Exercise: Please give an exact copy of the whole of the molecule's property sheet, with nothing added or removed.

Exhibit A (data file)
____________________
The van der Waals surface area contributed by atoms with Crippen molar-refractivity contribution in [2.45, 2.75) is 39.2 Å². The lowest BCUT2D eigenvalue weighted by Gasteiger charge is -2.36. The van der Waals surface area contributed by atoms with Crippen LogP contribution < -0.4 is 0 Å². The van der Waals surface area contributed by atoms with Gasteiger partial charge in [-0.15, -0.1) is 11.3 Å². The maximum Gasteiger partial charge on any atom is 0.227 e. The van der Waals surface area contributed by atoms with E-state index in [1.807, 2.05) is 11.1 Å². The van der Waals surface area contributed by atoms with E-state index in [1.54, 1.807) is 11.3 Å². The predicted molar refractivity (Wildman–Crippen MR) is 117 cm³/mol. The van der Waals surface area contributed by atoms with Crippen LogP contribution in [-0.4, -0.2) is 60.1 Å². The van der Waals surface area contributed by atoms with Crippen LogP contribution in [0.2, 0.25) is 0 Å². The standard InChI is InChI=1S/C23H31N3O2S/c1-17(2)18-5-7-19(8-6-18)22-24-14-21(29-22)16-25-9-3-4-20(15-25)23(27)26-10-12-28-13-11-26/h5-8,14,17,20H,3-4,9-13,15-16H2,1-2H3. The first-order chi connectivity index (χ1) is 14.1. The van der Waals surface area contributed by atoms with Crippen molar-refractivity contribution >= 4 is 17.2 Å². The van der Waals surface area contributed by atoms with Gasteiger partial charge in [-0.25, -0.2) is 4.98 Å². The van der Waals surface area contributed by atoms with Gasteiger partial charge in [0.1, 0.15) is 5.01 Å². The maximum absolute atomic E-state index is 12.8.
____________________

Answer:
The van der Waals surface area contributed by atoms with Crippen molar-refractivity contribution in [2.45, 2.75) is 39.2 Å². The lowest BCUT2D eigenvalue weighted by Gasteiger charge is -2.36. The van der Waals surface area contributed by atoms with Crippen LogP contribution < -0.4 is 0 Å². The van der Waals surface area contributed by atoms with Gasteiger partial charge in [-0.15, -0.1) is 11.3 Å². The maximum Gasteiger partial charge on any atom is 0.227 e. The van der Waals surface area contributed by atoms with E-state index in [1.807, 2.05) is 11.1 Å². The van der Waals surface area contributed by atoms with E-state index in [1.54, 1.807) is 11.3 Å². The predicted molar refractivity (Wildman–Crippen MR) is 117 cm³/mol. The van der Waals surface area contributed by atoms with Crippen LogP contribution in [-0.4, -0.2) is 60.1 Å². The van der Waals surface area contributed by atoms with Crippen LogP contribution in [0.2, 0.25) is 0 Å². The standard InChI is InChI=1S/C23H31N3O2S/c1-17(2)18-5-7-19(8-6-18)22-24-14-21(29-22)16-25-9-3-4-20(15-25)23(27)26-10-12-28-13-11-26/h5-8,14,17,20H,3-4,9-13,15-16H2,1-2H3. The first-order chi connectivity index (χ1) is 14.1. The van der Waals surface area contributed by atoms with Crippen molar-refractivity contribution >= 4 is 17.2 Å². The van der Waals surface area contributed by atoms with Gasteiger partial charge in [-0.25, -0.2) is 4.98 Å². The van der Waals surface area contributed by atoms with Gasteiger partial charge in [0.1, 0.15) is 5.01 Å². The maximum absolute atomic E-state index is 12.8.